Just what makes John A. Gambling so successful? The answers are consistent and admiring. "When I first got here 10 years ago," says his consumer affairs reporter, Joan Hamburg, "I didn't get why he was so popular. Then I began to understand. He's like his listeners. He's Everyman. He's not perfect, he's a little fat, he's got problems with his children. But he loves his wife and always remembers birthdays." Don Criqui, Gambling's sports announcer for 19 years, says, "With the world changing, he's like the Rock of Gibraltar. You know what you're going to get every morning." Even his WNBC rival, hyperkinetic Don Imus, turns his negatives into a positive: "There's not much not to like about John."
Gambling acknowledges he's not a boat rocker. "I believe the morning is bad enough as it is," he says. "I don't want to talk about anything that's going to offend anyone. What's the point?" Though his show is basically information, offering frequent updates of the news, weather, sports and traffic, he still evokes a small-town family feeling in his program. Church dinners, school fairs and new restaurant openings are never beneath attention. His listeners, who have grown up with tales about his wife, Sally, and their three children, view him as a friend. His fans don't ask for his autograph; they invite him over for lunch.
Sixty years ago Gambling's father was a young English-born radio technician with WOR. One serendipitous day he pinch-hit for the host of a calisthenics program, and, when hundreds of callers praised his baritone voice, John B. inherited the show. He gradually turned it into a music and information program called Gambling's Musical Clock. His 30th-anniversary show from Madison Square Garden drew more than 25,000 fans, including Mayor Robert F. Wagner.
By the time John B. retired in 1959 after 34 years, he had set the standard for morning talk-and-news programming. His only child took over. "He taught me you've got to have respect for the people listening to you," John A. says. "They are real, warm, intelligent human beings. You're not talking to them, but with them."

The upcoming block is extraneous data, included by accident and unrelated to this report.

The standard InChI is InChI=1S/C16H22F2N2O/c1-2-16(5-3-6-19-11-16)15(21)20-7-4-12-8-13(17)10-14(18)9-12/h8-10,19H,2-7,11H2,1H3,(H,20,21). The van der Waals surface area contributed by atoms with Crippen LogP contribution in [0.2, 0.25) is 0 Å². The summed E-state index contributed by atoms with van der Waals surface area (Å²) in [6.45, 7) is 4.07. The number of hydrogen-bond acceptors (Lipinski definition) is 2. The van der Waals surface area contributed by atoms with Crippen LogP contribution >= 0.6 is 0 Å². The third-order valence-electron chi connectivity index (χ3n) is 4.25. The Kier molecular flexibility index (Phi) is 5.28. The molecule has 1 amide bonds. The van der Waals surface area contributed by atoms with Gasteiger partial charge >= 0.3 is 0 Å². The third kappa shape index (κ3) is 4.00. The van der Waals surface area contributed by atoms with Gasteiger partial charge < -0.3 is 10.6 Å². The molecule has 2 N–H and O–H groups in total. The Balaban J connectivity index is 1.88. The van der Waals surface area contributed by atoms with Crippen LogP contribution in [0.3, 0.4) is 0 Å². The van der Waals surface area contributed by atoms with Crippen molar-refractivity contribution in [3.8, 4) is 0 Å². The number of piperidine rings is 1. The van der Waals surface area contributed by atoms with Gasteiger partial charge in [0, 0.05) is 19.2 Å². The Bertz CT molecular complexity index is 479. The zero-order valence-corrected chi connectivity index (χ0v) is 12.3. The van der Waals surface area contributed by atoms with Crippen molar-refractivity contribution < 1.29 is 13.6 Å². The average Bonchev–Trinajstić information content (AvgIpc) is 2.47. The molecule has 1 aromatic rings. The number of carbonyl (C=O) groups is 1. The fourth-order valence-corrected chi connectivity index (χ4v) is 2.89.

Though John A. had made his radio debut at age 4, singing a Christmas carol on his father's show, he did not plan on following in his father's airwaves. He grew up on Manhattan's West Side, where his mother, Rita, was a housewife, and entered Dartmouth as a pre-med student. "After flunking freshman chemistry, it seemed a pretty good time to forget about being a surgeon," he says. During his junior year he married his high school sweetheart, Sally Loppacker, and began working for the school radio station. After graduating with a B.A. in drama, he applied for radio jobs. WOR was his only offer, and charges of nepotism were inevitable. "Sure it rankled and hurt when people said I got the job because of my father," he admits.
Though John B. died in 1974, there are still two Gamblings at WOR. John A.'s son, John R., 34, joined the station in 1978, working several years as co-host on Good Afternoon, New York, a celebrity-interview show. John R. first put in five years of broadcasting elsewhere, but he too faced nepotism charges. "It makes you work three times as hard," he says. The Gamblings' daughters, Ann, 32, a bond trader, and Sarah, 25, who's in retailing, have tuned out to radio.
Aside from the microphone, John A. admits, "there's nothing in the world that would make me happier than to run my family's lives, which they firmly forbid me to do." His children concur but are still frequent visitors to their parents' spacious, art-filled Manhattan co-op. Sally says she has never missed her husband's show, and she also shares his passion for boats. The couple just returned from a two-week vacation to Florida aboard their 42-foot trawler.
John A. contemplates retiring in five years, and it's no secret that John R. is being groomed as his successor. This January he left his afternoon program to join his father's show, where he serves as co-anchor. The Gambling succession may not stop there. John R.'s 4-year-old twins, Andrew John and Bradley John, have already been on the air with their dad, and his wife, Wendy, is expecting another baby. At this rate, the Gamblings may just keep on rambling indefinitely.
He's been called folksy and corny and admits to being a Pollyanna, but nearly a million New Yorkers, many of them sophisticates, welcome John A. Gambling into their bedrooms, bathrooms and kitchens every morning. Celebrating his 25th anniversary this year with radio station WOR, John A., 54, is now the formidable patriarch of a unique radio dynasty that began at the station with his father, John B., in 1925 and for the past seven years has included his son, John R. Rambling With Gambling, John A.'s show, airs six days a week in the prime 5 to 10 a.m. slot, and his effortless blab has preceded and/or outlasted disco, ethnic and almost every other kind of programming. In a city where some 50 stations vie for listeners, he remains near the top in the ratings, and his million-dollar-a-year salary makes him one of the highest-paid radio personalities.